His name will resonate loudly amongst Australian Hot Rod enthusiasts. The man is a legend after all and with such a roaring passion for the unique vehicles, it seems fitting that the bloke who made street rodding famous in this country shares his name with his passion. I am of course talking about Rod Hadfield.
During a time when Hot Rods were beginning to gain popularity in the country, many shied away from the fact that they had an interest in the machines. Rod was a little bit different though – he embraced the culture and was deservedly proud of what he was doing. He showed the people what he could do to cars and his name quickly gained momentum in the industry. People stood up and began to take an avid interest.
There’s no denying that L.A has always been the Hot Rod epicentre of the world but some might be surprised that a small town in the goldfields region of Victoria gives it a run for its money. “I took it upon myself to name Castlemaine the Hot Rod Capital of Australia,” Rod explains. “In actual fact it could be crowned ‘Hot Rod Capital of the World’ when you consider the number of hot rods per capita. It’s bigger than the States. A few years ago there were 90 Hot Rods in Castlemaine. The population was only 8000.”
There was a focus on Hot Rods before he came but not to the same degree. Rod explained that Ford dealers did really well in and around Castlemaine areas and there were plenty of cars on the streets – every person owned one which put it a rung above other rural areas in the country. “I really pushed for people to embrace the Hot Rods and was the first to put up a sign to say ‘I’m open, come in’. Prior to that people were almost ashamed to admit that they were Hot Rod enthusiasts. Plenty of work was undertaken in people’s backyards away from the public eye,” Rod says.
There are approximately 200 people employed in the Castlemaine area thanks to the Hot Rod industry. While this is quite a large number when you consider the amount of people that live there – it isn’t as impressive as it once was. People have either retired, passed away or lost interest. Unfortunately some had to move into other areas to find more permanent employment.
“Castlemaine was once the only area where Hot Rod shops could be found but now they have popped up in a number of rural areas. People in the surrounding towns noticed what was happening here and jumped on the bandwagon by setting up their own Hot Rod related businesses.
“Eddie Ford and a few other guys from the area went up to America around ’62 and saw what was going on and brought the information back and started their own magazine. As a 16 year old I was quite impressionable and hitchhiked to Castlemaine. I saw Eddie building a Hot Rod and I was blown away.” The passion grew into an obsession from here on in. “I eventually moved to Castlemaine because of the magazines. There were 12 dedicated Hot Rod magazines that were all edited and printed in the area. Before I knew it, I was feeding the magazines with photos and information and they were feeding the public. They came in droves because someone was prepared to do it for them – prior to that the garages wouldn’t take on such modifications.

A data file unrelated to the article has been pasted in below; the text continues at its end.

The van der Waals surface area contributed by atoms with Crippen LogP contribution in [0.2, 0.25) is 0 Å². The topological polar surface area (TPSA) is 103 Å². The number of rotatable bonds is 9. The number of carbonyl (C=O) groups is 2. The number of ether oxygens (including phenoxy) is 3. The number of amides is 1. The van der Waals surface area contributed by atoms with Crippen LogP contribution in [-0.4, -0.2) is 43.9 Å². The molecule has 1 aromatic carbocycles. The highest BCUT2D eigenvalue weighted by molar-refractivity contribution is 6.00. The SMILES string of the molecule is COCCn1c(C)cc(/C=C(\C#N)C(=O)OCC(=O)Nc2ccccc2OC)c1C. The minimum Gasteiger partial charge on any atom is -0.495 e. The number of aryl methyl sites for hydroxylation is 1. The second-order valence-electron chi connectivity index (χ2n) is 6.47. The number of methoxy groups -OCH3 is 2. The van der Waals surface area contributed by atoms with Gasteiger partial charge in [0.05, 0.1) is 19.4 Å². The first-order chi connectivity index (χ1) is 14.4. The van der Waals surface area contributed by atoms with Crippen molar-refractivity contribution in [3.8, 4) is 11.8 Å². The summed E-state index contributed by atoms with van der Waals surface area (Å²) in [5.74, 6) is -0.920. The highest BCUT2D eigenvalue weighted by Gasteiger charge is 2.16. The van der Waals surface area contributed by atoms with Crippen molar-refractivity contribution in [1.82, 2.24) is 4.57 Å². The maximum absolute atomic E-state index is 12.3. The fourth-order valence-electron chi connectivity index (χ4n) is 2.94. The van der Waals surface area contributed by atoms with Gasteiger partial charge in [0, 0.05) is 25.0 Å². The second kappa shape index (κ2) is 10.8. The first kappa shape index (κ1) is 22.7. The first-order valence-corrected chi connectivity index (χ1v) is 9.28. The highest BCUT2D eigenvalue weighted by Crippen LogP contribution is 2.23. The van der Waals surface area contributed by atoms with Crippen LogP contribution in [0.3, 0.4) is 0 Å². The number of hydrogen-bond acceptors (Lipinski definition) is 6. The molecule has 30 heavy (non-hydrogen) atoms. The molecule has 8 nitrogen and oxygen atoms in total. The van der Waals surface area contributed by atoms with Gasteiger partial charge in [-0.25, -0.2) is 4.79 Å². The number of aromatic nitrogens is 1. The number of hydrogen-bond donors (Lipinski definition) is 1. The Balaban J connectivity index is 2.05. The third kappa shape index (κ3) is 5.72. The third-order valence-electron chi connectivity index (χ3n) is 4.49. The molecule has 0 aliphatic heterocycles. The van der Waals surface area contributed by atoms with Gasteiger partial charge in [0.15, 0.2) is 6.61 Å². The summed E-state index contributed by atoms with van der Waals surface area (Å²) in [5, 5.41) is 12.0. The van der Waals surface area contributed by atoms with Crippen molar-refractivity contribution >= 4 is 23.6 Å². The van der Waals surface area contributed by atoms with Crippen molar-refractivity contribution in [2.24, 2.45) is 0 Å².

“I started the Castlemaine Rod Shop in 1975 and had 22 of the best and most skilled employees anyone could have asked for. We were mainly building parts but we could also build whole vehicles if people wanted them. Our advertising philosophy was simple, ‘If you can’t get it done anywhere else – bring it to us’. We were doing things that were most unusual and far more intricate than just forging out car parts.”
Three major machine shops started to supply Rod. His team simply couldn’t keep up with demand. The success of the Castlemaine Rod Shop saw a flow on effect to other businesses in the area. Mechanics were thriving as there was a growing need for them to service the Hot Rods that Rod’s team built for people. It’s easy to see why he is so well respected; not only in Castlemaine but around the country. “If it were still going today I would hate to think where it might have ended up – I would be a nervous wreck,” Rod says with a wry grin on his face.
The man wasn’t always a Hot Rod builder though. Once upon a time he was a dairy farmer at Stanhope where he found himself working on the farm’s ute in his spare time. His efforts saw the ute doing things that other people needed an F100 to do. Friends and family took advantage of his expertise and asked him to work on their cars. Some people are just born to do it.
These days Rod is semi-retired and can be found in his shed working on custom grills and drop axles. He also drives taxis and the local school bus on a part-time basis. I think it’s fair to say he’ll never stray far from cars.
His shed is a sight to behold. “It’s a custom built shed that we built ourselves over the space of 12 months. You can’t buy something like this, you have to make it,” Rod explains.
The entrance is graced with the largest root beer collection in the southern hemisphere. Bottles have been sourced from around the world since the goldrush days and Rod can’t get enough of the stuff – apart from a couple of new ones coming out of Asia. He explains that they haven’t quite got the right recipe yet.